Trucks at Work

Stopping the carnage

"Hope is not a method." -- General Gordon Sullivan (Ret.), U.S. Army

I think Sullivan's quote is quite applicable to the siutation we face on our highways. According to preliminary numbers published by the U.S. Department of Transportation (DOT), there were 43,330 deaths overall on U.S. highways in 2006, down only slightly from the 43,443 killed in 2005. While there are some positive trends showing up once the statistics get sliced and diced (more on that in a minute) the staggering fact remains that more people are dying EVERY YEAR on our roadways than the population of where I live (Springfield, VA). In a year an half, more Americans die on our roads than in nine years of fighting in Vietnam.

These are frightening numbers -- and the worst part is, most are preventable if we just took the whole business of driving far, FAR more seriously.

But first, let's look at some of the positive signs. Nonfatal crashes are projected to drop below six million for the very first time. Fatalities from large truck crashes dropped by 3.7%, from 5,212 to 5,018, with pedestrian deaths also making a slight decline.

Yet the bad news is BAD. Overall alcohol-related fatalities increased 2.4 percent from 17,525 to 17,941 -- this after years and years worth of efforts to reduce drunk driving in schools, the workplace, etc. Motorcycle fatalities also increased for the ninth straight year and show no signs of easing, largely because mandatory helmet laws remain stalled almost everywhere -- only 20 states have them and Louisiana is the only one that enacted a new one in the past decade.

Aside from the human toll contained within these horrendous numbers, there's a big economic one, too. U.S. Secretary of Transportation Mary Peters highway notes that highway crashes cost our society $230.6 billion a year, or about $820 per person -- almost three times the amount of money needed to fund our ongoing military effort in Iraq.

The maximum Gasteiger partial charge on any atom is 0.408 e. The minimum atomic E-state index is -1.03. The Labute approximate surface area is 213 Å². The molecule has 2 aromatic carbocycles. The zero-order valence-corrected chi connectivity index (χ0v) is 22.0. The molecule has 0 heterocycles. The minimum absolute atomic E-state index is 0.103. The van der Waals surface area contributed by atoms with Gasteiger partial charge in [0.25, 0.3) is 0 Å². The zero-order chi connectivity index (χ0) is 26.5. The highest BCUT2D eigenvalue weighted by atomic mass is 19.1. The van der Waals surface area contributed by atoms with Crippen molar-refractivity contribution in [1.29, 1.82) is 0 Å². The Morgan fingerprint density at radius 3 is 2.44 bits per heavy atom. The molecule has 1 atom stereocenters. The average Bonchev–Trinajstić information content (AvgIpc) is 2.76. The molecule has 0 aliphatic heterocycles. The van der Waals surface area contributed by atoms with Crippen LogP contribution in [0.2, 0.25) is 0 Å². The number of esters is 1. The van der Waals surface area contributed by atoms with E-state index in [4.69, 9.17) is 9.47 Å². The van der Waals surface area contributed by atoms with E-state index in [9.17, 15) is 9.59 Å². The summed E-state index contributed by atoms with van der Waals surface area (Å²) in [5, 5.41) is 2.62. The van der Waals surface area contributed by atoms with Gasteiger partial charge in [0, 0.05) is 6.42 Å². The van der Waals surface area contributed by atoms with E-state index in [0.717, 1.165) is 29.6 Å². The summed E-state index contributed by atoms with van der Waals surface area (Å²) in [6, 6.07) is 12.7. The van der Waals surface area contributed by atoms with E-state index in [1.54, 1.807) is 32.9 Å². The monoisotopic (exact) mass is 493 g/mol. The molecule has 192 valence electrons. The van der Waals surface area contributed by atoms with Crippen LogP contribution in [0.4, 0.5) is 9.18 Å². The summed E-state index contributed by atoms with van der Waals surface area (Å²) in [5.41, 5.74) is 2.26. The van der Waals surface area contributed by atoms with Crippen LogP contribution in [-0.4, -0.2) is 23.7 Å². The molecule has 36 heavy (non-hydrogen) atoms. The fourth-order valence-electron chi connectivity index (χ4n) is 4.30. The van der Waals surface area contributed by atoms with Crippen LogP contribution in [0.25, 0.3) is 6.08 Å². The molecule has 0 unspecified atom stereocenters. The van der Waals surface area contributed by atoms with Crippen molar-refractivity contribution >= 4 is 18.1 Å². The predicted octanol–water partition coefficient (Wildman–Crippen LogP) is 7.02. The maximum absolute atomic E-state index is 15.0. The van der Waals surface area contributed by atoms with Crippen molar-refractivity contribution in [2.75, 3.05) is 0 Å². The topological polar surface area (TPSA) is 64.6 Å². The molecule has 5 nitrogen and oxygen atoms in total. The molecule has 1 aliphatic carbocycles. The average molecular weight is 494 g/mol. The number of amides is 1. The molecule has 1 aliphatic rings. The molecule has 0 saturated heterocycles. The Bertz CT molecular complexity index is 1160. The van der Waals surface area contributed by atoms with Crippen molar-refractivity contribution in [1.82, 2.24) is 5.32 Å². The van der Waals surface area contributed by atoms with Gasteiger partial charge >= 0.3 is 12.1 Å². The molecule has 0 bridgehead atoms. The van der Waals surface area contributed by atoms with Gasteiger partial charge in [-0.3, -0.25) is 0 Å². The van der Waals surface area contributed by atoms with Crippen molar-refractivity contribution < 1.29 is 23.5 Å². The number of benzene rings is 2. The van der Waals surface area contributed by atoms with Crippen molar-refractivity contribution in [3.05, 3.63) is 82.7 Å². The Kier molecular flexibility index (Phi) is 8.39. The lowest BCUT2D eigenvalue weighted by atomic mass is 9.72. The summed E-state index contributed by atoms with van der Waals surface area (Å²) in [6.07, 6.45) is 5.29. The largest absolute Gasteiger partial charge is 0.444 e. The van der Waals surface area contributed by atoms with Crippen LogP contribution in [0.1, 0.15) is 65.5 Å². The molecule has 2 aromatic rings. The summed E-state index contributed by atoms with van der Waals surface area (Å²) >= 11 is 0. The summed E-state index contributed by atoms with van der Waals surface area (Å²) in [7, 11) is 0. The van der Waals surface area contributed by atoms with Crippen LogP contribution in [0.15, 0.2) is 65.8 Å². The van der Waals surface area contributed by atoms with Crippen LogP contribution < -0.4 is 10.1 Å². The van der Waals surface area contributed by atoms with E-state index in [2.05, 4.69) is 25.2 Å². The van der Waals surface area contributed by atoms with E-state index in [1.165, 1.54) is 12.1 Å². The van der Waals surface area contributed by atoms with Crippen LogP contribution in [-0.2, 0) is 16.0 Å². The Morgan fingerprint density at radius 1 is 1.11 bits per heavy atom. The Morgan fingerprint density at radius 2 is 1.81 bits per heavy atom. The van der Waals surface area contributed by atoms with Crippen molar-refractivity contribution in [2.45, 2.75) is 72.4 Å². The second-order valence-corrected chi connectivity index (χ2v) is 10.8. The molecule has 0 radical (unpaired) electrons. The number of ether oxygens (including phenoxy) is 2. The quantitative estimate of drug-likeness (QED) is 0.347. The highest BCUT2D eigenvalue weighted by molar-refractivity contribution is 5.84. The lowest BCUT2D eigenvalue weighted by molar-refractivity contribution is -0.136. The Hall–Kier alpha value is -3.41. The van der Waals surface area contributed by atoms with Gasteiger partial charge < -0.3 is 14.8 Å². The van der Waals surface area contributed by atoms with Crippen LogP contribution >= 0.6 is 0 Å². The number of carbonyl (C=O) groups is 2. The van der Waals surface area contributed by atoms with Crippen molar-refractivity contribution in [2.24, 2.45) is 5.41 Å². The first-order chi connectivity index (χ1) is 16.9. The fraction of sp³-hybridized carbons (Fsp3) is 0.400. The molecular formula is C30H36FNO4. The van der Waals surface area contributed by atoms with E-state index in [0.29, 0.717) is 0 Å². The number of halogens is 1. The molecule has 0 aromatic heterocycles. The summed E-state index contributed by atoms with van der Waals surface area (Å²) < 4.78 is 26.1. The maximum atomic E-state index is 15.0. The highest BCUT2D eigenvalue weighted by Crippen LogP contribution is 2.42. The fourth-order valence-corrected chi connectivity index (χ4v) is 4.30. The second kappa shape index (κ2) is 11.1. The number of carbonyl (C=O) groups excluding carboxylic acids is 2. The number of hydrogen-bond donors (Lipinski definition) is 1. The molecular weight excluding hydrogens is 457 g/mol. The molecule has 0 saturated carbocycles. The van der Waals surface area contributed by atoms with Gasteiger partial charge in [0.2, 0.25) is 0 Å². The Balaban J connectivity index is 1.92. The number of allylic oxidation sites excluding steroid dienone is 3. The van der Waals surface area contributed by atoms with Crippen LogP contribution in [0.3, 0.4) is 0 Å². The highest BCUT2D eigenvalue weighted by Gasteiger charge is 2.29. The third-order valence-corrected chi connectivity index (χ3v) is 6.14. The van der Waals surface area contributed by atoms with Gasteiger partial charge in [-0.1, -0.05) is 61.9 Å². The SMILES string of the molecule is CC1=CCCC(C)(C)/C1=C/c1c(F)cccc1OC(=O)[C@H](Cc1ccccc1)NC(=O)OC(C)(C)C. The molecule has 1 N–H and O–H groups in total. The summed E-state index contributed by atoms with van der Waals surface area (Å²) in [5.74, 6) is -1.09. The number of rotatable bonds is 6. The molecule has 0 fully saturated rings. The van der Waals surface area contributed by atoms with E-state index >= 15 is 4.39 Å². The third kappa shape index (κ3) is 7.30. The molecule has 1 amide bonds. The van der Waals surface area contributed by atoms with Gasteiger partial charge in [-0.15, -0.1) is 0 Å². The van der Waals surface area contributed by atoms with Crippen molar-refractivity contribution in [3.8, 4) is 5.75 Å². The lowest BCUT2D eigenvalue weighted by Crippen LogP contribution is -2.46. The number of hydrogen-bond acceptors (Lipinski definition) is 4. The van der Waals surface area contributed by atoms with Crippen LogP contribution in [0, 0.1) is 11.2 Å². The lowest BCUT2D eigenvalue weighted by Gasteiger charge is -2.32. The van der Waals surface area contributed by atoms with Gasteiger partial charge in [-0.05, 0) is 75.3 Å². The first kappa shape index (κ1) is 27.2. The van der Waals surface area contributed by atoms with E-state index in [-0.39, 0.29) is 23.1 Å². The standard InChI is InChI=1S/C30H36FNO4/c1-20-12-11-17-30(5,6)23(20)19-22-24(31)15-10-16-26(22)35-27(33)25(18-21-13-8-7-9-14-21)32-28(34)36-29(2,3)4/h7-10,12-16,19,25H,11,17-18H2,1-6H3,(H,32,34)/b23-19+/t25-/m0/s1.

There are several problems here, I think. The first is that we seem to keep "hoping" things will turn around. I've been hearing about the evils of drunk driving for 30 years now, yet it is still the leading cause of highway deaths -- responsible for more than 30% of them. Another problem, and one harder to deal more directly with, is that we as a nation take driving for granted -- it just IS, like walking or breathing. And until we realize that, hey, we're accelerating tons of steel to high velocities every time we leave the driveway, making a serious dent in highway fatalities will remain impossible.

Here's what I think we need to do.

Primary seat belt laws. Every state needs them -- and, just like when we boosted the drinking age to 21 years of age, if you don't have them, you lose highway funds. You wear your seat belt every time or your fined $100 or more -- period. No 'I was just going to the store' excuses anymore. Seat belts are the primary safety device in a car; people must use them.

Lower speeds, stronger enforcement. We go back to 55 mph on the highway and if you speed, you get big fines -- $500 or more. Now, truck drivers worry this will cut their pay as slowing down relates to fewer miles traveled and thus less money earned. Fleets must compensate for this. And no, this does NOT mean state troopers get to hand out big tickets for people going 57 mph. Common sense doesn't get thrown out here -- people will need to drive at 60 or 62 mph to pass other vehciles quickly and safely at times. That's a given.

Declare war on intoxicated drivers You drive drunk or drugged up, you are done driving. First offense $1,000 and 30 day license suspension. Second offense $5,000 and six month suspension. Third time, you go to jail for a year plus a $15,000 fine. And yes, your CDL is suspended or removed if you drive drunk or drugged in your personal vehicle. Repeat offenders don't get breathalyzers attached to the ignition of their car -- they don't get a car and get to wear prison orange. Drunk driving kills people, it's a conscious act, and we need to treat it as such.

My feeling is it's time we stop hoping highway fatalities go away on their own and really do something about it. And really, as trucking is a profession that relies on highway safety to get the job done, we as an industry should be taking the lead to see that all the necessary safety measures get put in place to make that drop happen.